“Venezuela has more to offer than mere political turmoil.” That was a phrase I used the first time I wrote about my country for The Collegiate. However, turmoil has been in the headlines for the past month.
Since February, countless protests have been going on in Venezuela. The government’s incompetence has gone out of control and citizens have taken to the streets to defend their rights.
The administration’s “best” response to these issues was to order the police and the National Guard to attack the people they were supposed to protect. Human rights violations continue to increase as the conflict develops.
The national media is cowardly self-censored, and international news agencies have also been attacked or show no interest at all. Many protesters have been imprisoned, beaten, tortured, and killed, yet the fight against oppression continues. A fight led by college students, like you and me.
If it helps putting things in perspective, imagine for a few moments that you are living in a foreign country of your choice. Suddenly, you find yourself checking Twitter and Facebook even more than usual. You see photos and video footage of downtown Grand Rapids filled with protesters. A photo shows Fulton Street blocked with barricades placed by the civilians. In another you can see the Van Andel Arena’s glass entrance has been completely shattered and burned cars surround it. A video you open displays the Grand Rapids Community College campus, where a group of people are trying to run away from a shooting; some get caught and beaten by policemen; a person falls to the ground, an unfortunate victim of one of the countless shots.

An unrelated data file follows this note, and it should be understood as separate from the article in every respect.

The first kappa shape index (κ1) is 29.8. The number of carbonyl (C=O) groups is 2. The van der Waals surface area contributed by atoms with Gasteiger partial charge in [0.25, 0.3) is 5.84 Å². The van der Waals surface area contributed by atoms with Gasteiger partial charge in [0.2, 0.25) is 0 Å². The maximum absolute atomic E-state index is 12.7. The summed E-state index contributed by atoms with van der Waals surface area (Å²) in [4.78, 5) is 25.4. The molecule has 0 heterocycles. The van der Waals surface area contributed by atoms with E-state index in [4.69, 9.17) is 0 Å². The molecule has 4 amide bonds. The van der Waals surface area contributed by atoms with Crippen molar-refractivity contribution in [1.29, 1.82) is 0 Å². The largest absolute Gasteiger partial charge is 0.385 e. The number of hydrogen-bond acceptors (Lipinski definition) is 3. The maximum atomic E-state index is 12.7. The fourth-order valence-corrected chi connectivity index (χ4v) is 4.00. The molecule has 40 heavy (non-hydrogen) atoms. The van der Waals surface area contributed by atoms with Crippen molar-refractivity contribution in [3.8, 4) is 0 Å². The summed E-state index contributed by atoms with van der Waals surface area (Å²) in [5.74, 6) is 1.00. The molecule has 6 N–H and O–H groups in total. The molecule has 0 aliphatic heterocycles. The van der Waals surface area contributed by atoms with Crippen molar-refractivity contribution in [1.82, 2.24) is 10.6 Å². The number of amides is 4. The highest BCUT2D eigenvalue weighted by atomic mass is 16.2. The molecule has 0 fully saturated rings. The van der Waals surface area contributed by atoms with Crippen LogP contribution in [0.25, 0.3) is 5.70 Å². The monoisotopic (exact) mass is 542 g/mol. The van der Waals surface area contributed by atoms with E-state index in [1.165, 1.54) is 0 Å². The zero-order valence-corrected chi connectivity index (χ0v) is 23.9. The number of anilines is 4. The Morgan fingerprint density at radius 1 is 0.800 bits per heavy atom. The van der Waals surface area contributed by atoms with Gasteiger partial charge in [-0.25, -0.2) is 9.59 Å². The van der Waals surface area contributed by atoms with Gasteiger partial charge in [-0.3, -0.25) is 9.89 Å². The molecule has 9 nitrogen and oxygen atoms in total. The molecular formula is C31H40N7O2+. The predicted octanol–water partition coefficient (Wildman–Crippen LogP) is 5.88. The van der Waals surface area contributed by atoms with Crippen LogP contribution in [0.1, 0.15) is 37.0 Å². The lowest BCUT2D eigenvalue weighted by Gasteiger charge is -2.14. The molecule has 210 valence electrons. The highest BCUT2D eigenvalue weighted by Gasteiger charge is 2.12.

All this violence takes place in the areas you were so used to seeing every day, where you spent so many good years of your life. You are constantly in touch with your family and friends to make sure they are okay. However, each time you are about to open a new photo, video, or article, you are afraid that this time you are going to recognize a face in it. Despite all this, life goes on wherever you are, and you must do the same while a part of you tries to cope with the fear.
If at this point you think I might be exaggerating with that scenario, I honestly wish I were. But that has been my experience as a long distance witness. The place where I’ve grown up has fallen apart as a product of the merciless ambition that drives its leaders. A totalitarian government was raised 15 years ago, and their only contributions have been a destroyed economy, poor social services, and dreadful safety.
For that reason, people have come together to put an end to all the years of abuses and injustices. The fight for freedom and rights, however, has never been and will never be easy. As I mentioned earlier, college students stood up and began this movement that is attempting to save the country. Many have joined them in this fight, trying to assure a stable future for themselves and generations to come. This can be seen as an example of the important role the youth can play in a nation’s development and freedom. Its protection is in their own hands.
I do not pretend to give an extensive historical background or analysis on the protests. I only write in the position of a person whose homeland, family, and friends are in the midst of turmoil while she’s miles away. Was there a reasonable excuse for leaving? Maybe there was, or maybe there wasn’t. But I do hope that those who are fighting reach their goal and Venezuela can experience a better and prosperous future… I also wish I had shared their bravery.